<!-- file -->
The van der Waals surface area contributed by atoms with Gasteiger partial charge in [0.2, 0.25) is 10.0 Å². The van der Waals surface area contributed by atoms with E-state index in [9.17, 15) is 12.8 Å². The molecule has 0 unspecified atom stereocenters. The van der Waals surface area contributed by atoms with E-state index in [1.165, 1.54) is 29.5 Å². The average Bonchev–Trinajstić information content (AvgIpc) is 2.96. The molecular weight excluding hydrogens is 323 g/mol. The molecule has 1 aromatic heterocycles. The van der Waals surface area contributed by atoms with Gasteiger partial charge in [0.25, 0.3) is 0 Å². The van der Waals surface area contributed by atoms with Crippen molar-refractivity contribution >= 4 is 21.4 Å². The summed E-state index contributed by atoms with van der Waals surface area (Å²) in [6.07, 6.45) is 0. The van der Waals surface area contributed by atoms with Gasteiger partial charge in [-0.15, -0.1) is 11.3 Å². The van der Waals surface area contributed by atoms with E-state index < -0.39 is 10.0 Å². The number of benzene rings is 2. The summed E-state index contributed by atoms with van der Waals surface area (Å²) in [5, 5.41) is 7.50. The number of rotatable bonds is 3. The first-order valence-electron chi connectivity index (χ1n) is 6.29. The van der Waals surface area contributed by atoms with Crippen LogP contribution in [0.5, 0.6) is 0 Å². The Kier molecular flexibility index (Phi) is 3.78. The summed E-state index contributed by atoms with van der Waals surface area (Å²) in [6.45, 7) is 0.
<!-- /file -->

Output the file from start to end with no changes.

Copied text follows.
The van der Waals surface area contributed by atoms with Gasteiger partial charge in [0.2, 0.25) is 10.0 Å². The van der Waals surface area contributed by atoms with E-state index in [9.17, 15) is 12.8 Å². The molecule has 0 unspecified atom stereocenters. The van der Waals surface area contributed by atoms with E-state index in [1.165, 1.54) is 29.5 Å². The average Bonchev–Trinajstić information content (AvgIpc) is 2.96. The molecular weight excluding hydrogens is 323 g/mol. The molecule has 1 aromatic heterocycles. The van der Waals surface area contributed by atoms with Gasteiger partial charge in [0.25, 0.3) is 0 Å². The van der Waals surface area contributed by atoms with Crippen molar-refractivity contribution >= 4 is 21.4 Å². The summed E-state index contributed by atoms with van der Waals surface area (Å²) in [6.07, 6.45) is 0. The van der Waals surface area contributed by atoms with Gasteiger partial charge in [-0.15, -0.1) is 11.3 Å². The van der Waals surface area contributed by atoms with E-state index < -0.39 is 10.0 Å². The number of benzene rings is 2. The summed E-state index contributed by atoms with van der Waals surface area (Å²) in [5, 5.41) is 7.50. The number of rotatable bonds is 3. The first-order valence-electron chi connectivity index (χ1n) is 6.29. The van der Waals surface area contributed by atoms with Crippen LogP contribution in [0.5, 0.6) is 0 Å². The Kier molecular flexibility index (Phi) is 3.78. The summed E-state index contributed by atoms with van der Waals surface area (Å²) in [6.45, 7) is 0.